Adaptation to climate change in coastal areas

Project description

Title: Adaptation to climate change in coastal areas (ACCCoast)
Commissioned by: German Federal Ministry for the Environment, Nature Conservation, Building and Nuclear Safety (BMUB)
Country: Philippines
Lead executing agency: Department of Environment and Natural Resources (DENR)
Overall term: 2011 to 2014

Philippines. Thanks to their firmly anchored roots, mangroves protect coastal areas against erosion, reduce the impact of tropical cyclones and offer a vital habitat for fish and other forms of marine life.  (Photo: Dr A. Ehlers) © GIZ

Context

The Philippines is an island nation consisting of around 7,100 islands and has one of the world’s longest coastlines, extending for 36,000 kilometres. The country is located in the Coral Triangle, a species-rich area in the Indo-Pacific spanning six million square kilometres. The as yet intact resources in this region support the livelihoods of over 120 million people. The Philippines is home to particularly rich levels of biodiversity.

In order to protect the coastal ecosystems, 1,200 marine protected areas have already been created in the Philippines. These efforts, however, have seen varying levels of success and impact, due in many cases to inadequate management and insufficient funding at the national and local level.

Objective

Governmental agencies, local authorities and municipalities are implementing strategies for adaptation to the impact of climate change in coastal regions and for conserving biological diversity. The conservation and improved management of marine protected areas is increasing the resilience of coastal ecosystems.

Approach

The project encompassed policy advice and capacity development for the Department of Environment and Natural Resources of the Philippines with a particular focus on support for the Coastal and Marine Management Office. The establishment of better organisational structures increased the performance capacity of local administrative bodies such as cities, municipalities and provinces, enabling them to manage marine protected areas and the factors that affect these areas more effectively.

Considerable emphasis was placed on providing national policy support in coordination with other donors, including the Asian Development Bank (ADB), national and international environmental organisations and regional organisations like the ASEAN Center for Biodiversity (ACB), as well as domestic and foreign universities.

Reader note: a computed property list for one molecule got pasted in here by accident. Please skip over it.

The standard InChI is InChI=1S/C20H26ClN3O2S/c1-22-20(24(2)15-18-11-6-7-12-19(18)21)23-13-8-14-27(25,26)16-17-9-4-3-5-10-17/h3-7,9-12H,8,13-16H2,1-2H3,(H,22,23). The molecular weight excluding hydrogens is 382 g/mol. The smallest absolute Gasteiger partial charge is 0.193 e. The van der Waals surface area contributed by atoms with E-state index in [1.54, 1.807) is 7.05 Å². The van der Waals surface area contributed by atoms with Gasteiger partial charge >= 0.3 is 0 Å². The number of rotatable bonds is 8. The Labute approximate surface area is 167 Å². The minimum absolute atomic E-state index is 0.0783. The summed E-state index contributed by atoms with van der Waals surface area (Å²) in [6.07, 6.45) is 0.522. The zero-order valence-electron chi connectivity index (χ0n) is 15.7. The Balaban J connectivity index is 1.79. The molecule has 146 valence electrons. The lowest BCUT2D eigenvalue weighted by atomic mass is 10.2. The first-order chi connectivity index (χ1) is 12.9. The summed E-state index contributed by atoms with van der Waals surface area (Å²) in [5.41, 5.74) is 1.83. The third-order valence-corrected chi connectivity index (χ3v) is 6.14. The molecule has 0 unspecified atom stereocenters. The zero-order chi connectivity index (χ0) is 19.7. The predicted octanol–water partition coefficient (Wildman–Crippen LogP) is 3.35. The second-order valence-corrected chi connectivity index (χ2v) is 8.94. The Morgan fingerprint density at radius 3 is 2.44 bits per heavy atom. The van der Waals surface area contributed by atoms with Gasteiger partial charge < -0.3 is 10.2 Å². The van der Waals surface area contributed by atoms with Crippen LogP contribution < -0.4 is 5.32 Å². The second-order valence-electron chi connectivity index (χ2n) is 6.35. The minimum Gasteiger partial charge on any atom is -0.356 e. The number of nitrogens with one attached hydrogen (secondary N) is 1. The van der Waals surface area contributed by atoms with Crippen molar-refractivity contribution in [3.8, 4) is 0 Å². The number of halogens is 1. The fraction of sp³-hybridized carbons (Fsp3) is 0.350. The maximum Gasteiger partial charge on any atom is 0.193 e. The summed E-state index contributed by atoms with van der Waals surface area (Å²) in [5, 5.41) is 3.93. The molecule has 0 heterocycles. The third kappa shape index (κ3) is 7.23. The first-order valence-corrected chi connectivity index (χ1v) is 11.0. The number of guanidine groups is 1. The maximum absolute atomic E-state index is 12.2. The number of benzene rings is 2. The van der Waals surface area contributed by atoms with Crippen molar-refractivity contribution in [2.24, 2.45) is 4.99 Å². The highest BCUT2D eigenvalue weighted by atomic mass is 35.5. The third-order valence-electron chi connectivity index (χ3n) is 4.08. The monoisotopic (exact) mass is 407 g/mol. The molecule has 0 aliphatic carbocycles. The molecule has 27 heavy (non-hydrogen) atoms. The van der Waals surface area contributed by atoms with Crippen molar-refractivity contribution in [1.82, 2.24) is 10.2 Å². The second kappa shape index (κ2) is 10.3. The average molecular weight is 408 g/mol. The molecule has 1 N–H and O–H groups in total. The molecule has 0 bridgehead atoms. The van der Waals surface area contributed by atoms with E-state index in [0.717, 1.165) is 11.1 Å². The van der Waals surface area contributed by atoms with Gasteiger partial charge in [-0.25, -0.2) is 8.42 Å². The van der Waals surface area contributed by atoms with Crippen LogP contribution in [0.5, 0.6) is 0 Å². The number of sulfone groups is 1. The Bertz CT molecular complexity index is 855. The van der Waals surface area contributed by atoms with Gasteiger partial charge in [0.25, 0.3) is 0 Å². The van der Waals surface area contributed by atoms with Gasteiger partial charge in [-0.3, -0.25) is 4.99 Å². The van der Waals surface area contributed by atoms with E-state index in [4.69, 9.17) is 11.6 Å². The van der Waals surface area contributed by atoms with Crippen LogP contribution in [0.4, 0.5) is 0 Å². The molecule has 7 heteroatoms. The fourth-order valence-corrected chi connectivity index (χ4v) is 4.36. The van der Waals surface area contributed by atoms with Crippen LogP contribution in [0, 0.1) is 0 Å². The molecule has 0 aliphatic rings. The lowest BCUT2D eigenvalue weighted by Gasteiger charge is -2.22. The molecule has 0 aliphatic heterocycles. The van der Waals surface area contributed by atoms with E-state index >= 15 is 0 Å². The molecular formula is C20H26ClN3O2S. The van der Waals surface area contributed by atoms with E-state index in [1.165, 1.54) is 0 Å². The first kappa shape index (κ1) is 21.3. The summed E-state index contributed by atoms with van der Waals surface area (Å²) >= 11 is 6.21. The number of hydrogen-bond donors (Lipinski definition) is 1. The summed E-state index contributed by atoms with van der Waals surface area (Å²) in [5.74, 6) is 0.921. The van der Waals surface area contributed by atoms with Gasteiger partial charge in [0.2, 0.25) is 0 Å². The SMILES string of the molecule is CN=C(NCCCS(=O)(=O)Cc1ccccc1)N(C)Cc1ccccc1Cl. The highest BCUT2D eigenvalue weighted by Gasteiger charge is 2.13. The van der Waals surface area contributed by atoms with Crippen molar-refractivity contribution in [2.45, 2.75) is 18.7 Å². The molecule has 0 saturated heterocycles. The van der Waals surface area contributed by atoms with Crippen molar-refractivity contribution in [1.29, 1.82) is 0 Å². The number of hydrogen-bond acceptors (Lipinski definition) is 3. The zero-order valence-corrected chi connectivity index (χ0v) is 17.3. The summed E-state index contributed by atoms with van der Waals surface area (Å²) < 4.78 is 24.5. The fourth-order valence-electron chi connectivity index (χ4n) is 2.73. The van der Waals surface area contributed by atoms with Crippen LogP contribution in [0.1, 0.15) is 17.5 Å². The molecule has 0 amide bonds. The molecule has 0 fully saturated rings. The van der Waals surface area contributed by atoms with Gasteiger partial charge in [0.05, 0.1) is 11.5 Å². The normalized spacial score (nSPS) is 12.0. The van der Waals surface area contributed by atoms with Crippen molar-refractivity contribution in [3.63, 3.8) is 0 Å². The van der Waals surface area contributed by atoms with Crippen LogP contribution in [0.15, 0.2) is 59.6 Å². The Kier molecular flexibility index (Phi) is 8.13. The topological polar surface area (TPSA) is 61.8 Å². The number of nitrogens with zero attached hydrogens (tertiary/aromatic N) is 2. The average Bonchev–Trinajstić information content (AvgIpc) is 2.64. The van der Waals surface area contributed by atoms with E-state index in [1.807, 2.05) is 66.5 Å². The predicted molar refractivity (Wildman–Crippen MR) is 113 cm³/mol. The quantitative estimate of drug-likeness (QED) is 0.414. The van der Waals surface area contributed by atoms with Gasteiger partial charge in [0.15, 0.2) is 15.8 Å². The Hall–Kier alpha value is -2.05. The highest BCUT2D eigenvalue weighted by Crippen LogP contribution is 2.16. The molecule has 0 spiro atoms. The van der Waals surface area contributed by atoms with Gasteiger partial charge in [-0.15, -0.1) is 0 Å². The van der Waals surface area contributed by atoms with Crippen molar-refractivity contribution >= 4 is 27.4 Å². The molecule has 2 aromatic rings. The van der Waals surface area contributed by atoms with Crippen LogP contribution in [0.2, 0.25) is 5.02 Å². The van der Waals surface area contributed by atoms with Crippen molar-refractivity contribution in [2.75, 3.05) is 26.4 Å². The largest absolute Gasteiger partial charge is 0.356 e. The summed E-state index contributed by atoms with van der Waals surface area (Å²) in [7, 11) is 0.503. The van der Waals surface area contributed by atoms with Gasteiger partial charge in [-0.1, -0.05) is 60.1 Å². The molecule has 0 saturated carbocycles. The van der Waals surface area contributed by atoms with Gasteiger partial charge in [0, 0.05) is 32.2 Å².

The project promoted the exchange of lessons learned and best practices. It also supported the establishment of networks and initiatives. One of the networks on which the partners have worked is the Coral Triangle Initiative, a multilateral partnership of six countries in the South-East Asia region that works to protect this globally significant marine area.

Results

The development of national and local adaptation strategies has improved the ability of coastal ecosystems and their inhabitants to cope with the impact of climate change.

To generate an empirical basis for sustainable coastal protection, the project supported 16 different activities ranging from ecosystem-based coastal zone management and scientific research to environmental education. As a result, around 25 hectares of mangrove forest were rehabilitated, management plans for around 20 marine protected areas were drawn up and corresponding conservation regulations were introduced. Various authorities in the Philippines have successfully worked together to protect mangroves more effectively.

Training courses for employees of the national Coastal and Marine Management Office resulted in the office being officially recognised as a centre of excellence for the coastal and marine sector. This means that it is better qualified, able to manage marine resources sustainably and equipped to carry out technical measures geared to coastal protection.

With a view to improving the relevant political framework, a bill on integrated coastal resources management has successfully completed the process from draft to imminent signature.

The project reached 1.2 million people in 12 regions, 26 provinces and 93 municipalities and cities in the Philippines. It helped to improve the management of 103 marine protected areas, which comprise an area of 237,868 hectares. Good examples of effective coastal protection were established and made available to other coastal municipalities as a practical model for environmental and coastal protection.

Further information